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We’re always in the middle, never at the end

Artists learn that they can paint, or maybe, like in my case, they never put down the paints and crayons from when first picked up as a small child. Then the first urges to create, to copy, to capture, to make art starts and it doesn’t go away that urge.

The art changes. The ability to create, the technical abilities and expertise that are learnt by practice, practice, practice. The excitement of capturing that image grows with our abilities and talents. Talents that are honed over hours and hours, weeks, years, decades.

When other people notice the art, and make comments, it gives the art more credence, more importance somehow.

And if the artist decides to sell that art to other people, and they pay for that talent, it makes it even more exciting as an artist. Someone values it to pay for it, to want to own it for themselves.

Some artists get to that point early on in their careers and know what it is that they want to paint, and what sells well to their buyers. They might then spend the rest of their working life never changing that niche, always happy with that place that they have made and the art they create.

Other artists are always striving to improve, to push themselves and their boundaries. They want to try new ideas, and are never happy with what they have made, knowing that they can do better next time. And the time after that, and the time after that.

But I think that whatever sort of artist we are, we are always wanting to make something better than last time, to keep creating and improving, and finding new ideas and putting them down in a painting. Even the artists who make it to the big time this week, weren’t happy with their art six months ago.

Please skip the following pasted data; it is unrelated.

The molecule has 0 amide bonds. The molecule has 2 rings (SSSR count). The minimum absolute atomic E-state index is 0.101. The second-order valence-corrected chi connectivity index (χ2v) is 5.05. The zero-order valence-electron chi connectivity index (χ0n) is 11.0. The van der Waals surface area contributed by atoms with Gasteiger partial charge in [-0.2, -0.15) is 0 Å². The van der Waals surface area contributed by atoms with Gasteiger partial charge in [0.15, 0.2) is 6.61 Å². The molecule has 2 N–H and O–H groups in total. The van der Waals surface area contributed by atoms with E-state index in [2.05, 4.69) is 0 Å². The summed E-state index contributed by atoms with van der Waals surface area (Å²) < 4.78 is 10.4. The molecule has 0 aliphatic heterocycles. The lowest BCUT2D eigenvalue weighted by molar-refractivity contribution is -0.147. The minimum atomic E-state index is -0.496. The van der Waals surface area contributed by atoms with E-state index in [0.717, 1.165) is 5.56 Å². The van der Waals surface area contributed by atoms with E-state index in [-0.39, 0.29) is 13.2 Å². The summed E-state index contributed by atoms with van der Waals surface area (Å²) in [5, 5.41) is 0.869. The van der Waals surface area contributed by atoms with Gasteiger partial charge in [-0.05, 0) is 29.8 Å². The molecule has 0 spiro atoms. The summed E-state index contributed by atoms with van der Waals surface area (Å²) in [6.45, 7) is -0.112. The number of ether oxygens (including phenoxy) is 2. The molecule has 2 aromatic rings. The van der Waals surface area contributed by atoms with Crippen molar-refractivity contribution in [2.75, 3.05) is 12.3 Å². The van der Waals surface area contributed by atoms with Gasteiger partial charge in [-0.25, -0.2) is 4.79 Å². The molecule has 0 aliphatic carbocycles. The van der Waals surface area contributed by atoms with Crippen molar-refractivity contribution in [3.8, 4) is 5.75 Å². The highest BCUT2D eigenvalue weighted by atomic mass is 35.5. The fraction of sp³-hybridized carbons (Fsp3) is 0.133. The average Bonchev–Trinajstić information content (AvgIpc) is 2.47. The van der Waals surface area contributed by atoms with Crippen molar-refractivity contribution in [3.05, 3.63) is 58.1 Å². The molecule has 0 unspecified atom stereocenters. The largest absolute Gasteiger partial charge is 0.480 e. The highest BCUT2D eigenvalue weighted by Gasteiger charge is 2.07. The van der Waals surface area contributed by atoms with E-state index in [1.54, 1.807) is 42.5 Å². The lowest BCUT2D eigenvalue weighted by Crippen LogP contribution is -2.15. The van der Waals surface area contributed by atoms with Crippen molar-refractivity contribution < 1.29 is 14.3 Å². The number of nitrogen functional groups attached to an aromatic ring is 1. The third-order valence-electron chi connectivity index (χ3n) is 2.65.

And that’s the thing about being an artist, we are never at the end, we are always in the middle of our creative process. Always striving to be better, to want more. But then, the more we do, the better we become, surely?

The case in point being these two paintings of mine, the one on the left is “Nightmares” and is in watercolour. The painting on the right is in acrylics on canvas and is called “Going for gold”. They are both very similar in subject matter, three horses racing each other against the wind. There is movement and colour and power in the horses and the paintings.

And twelve years between them in their creation. But which do you prefer…..?


Going for gold new

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